Tuesday, 20 June
Today's Topic
Goal Setting


There’s a big difference between setting goals and keeping a daily To Do list; the latter is important, but consistent dedication to the former will position you with sustained success.

You love goal-setting!? Great. That’s what the TOP 10% say too! There’s nothing better than setting up the pins and knockin’ ’em down.

There’s a difference between goal setting and creating daily task lists. Here’s a typical To-Do list item, "Research delivery schedules for prospect Kai." The Kai task differs significantly from "Grow Acme Inc. by 20% YOY by upselling two extensions." That’s a goal. "Get a meeting with Sal at Cool Co" differs from "Improve objection handling skills."

Tasks are the steps you must take to get to your goals. Goals are significant and require strategy and critical thinking. Goals are the things that protect you from flying around aimlessly.

Whatever you do, don’t stop making lists. To-Do lists help you focus on the tasks of the day, and that’s essential for achieving your goals. The TOP 10% are so enthusiastic about their To Do list that they revise them each night to prepare for the next day’s battle.

Goal achievement only results if there is strong and consistent list hygiene (moan….cliche jargon!). Most importantly, understand that goals come in many flavors. The flavor your manager wants you to focus on centers around accounts and revenue, e.g., "Grow Silly Cement Co. by 25% this year." But there are other goals that you need to pursue: skill goals and professional growth goals are the two different types that should also receive your focus.

A respectable skill goal is "Improve presentation skills so I can stand and deliver in front of a room of 50." A solid professional growth goal is "Develop an understanding of supply/demand elements of my industry so I can become a subject matter expert (SME)."

Goal setting pops up throughout our MSD calendar because it’s the foundational force behind intelligent selling. Last Friday, it appeared when discussing time management. Yesterday, it was referenced when urging you to prepare formal agendas for all of your pitch meetings, i.e., what is the goal of the customer meeting? And, of course, goal setting is integral to strategic account planning. You’ll soon become addicted to goal setting and realize how important it is if you want to stay in the TOP 10%.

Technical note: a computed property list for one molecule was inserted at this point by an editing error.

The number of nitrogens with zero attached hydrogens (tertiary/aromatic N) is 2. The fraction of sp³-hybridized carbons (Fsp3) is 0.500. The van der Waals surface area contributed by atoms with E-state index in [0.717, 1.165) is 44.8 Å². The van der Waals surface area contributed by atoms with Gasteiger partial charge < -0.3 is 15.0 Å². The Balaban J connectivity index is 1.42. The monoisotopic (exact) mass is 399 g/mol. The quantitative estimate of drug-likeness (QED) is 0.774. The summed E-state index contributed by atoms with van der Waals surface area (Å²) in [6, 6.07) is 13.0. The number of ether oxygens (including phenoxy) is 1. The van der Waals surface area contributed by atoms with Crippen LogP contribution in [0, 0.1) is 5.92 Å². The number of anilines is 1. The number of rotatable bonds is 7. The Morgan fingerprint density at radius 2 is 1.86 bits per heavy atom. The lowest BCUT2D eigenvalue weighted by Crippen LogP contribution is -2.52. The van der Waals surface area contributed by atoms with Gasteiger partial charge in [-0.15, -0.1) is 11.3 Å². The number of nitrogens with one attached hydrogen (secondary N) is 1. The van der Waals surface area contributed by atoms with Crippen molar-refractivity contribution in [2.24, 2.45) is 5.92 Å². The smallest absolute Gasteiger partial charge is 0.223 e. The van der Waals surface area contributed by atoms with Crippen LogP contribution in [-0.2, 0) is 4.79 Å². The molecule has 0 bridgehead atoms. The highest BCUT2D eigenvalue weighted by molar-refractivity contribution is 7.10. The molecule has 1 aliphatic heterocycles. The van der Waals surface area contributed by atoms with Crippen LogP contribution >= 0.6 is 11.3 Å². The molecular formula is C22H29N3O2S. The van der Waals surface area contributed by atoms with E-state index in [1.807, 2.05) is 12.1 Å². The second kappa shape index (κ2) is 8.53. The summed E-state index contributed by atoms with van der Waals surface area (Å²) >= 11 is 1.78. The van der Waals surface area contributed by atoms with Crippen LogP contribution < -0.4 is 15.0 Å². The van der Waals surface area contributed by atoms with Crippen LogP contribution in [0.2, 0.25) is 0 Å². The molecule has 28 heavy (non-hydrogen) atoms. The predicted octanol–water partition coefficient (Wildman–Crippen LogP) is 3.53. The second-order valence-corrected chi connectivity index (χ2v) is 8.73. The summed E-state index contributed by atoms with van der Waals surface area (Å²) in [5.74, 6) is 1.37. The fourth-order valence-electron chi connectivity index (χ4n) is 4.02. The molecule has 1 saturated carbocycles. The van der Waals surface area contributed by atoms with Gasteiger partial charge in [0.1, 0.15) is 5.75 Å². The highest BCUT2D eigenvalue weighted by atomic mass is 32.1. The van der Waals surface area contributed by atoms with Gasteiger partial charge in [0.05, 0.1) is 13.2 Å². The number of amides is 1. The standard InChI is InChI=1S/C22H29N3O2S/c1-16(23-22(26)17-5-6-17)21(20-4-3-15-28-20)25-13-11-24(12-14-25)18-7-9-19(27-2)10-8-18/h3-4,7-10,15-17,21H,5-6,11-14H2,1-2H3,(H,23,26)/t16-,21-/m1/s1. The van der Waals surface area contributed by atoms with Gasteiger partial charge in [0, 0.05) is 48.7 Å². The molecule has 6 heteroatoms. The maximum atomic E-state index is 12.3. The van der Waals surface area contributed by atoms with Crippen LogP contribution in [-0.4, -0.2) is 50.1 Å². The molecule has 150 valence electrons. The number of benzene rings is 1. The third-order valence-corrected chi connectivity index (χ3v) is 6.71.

Setting and managing goals is wasted unless you install a strong measurement criterion. Without metrics to assess your progress, goals will just float around and eventually drift away.

With ten days left in the quarter, you need to finish your Q3 goals. Most companies focus on quarterly revenue goals that involve strategic account planning. Given your drive to be in the TOP 10%, you must also design a regular and disciplined goal protocol.

By the end of today, establish at least one account and one skill development goal for Q3. These are additive to the revenue goals management sets for you. They’ll give you a goal of X revenue in Q3, but you’re the only one who can author specific and germane account and skill goals for yourself. Study the examples in the SKILL section and create at least two goals you’ll be proud of hitting 90 days from now.

A goal without a timeline is just a dream. Goals are essential, but measurement is the glue. To get good at goal setting, you must get good at using your measurement framework: SMART! (Literally, that’s the acronym for the goal-setting measurement system.)

Setting and working towards goals is not hard, but it can be intimidating because of the fear of failure. However, nobody anywhere said goals should be unreachable. The truth is just the opposite. Goal setting is about establishing accomplishments that can be attained. Success, not failure, is the objective. You can expect there will be some failures. (You don’t close every deal, do you?) Nevertheless, failure is what makes learning so valuable.

SMART equals Specific, Measurable, Achievable, Relevant, and Time-bound. Against each goal, write a few sentences for each SMART criterion.

The most straightforward criterion to complete is Time-bound. Since these are 90 days goals, you’ll set the deadline for these goals as the end of Q3. To better help your attempts to complete your SMART work, ask yourself, "Specifically, what does success look like for each of these goals on September 30?"

SMART. Specific speaks for itself. Measurable is crucial because, as it sounds, if you can’t measure it, how will you know you are successful? Create metrics for success that you can use to understand progress. Achievable refers to those above of creating goals you can hit yet will push you a bit too. This part is a little art vs. science. And Relevant is simply making sure your plan aligns with your job function and what your department is doing in the big picture.

Tomorrow - June 25

Did your competitor have a good Q2?

Today - June 24

"I thought that buyer LOVED me."

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June 22 - 23


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June 21

On this day, Jaws appeared in theaters

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"Shoot for the moon. Even if you miss, you’ll land among the stars." –Les Brown

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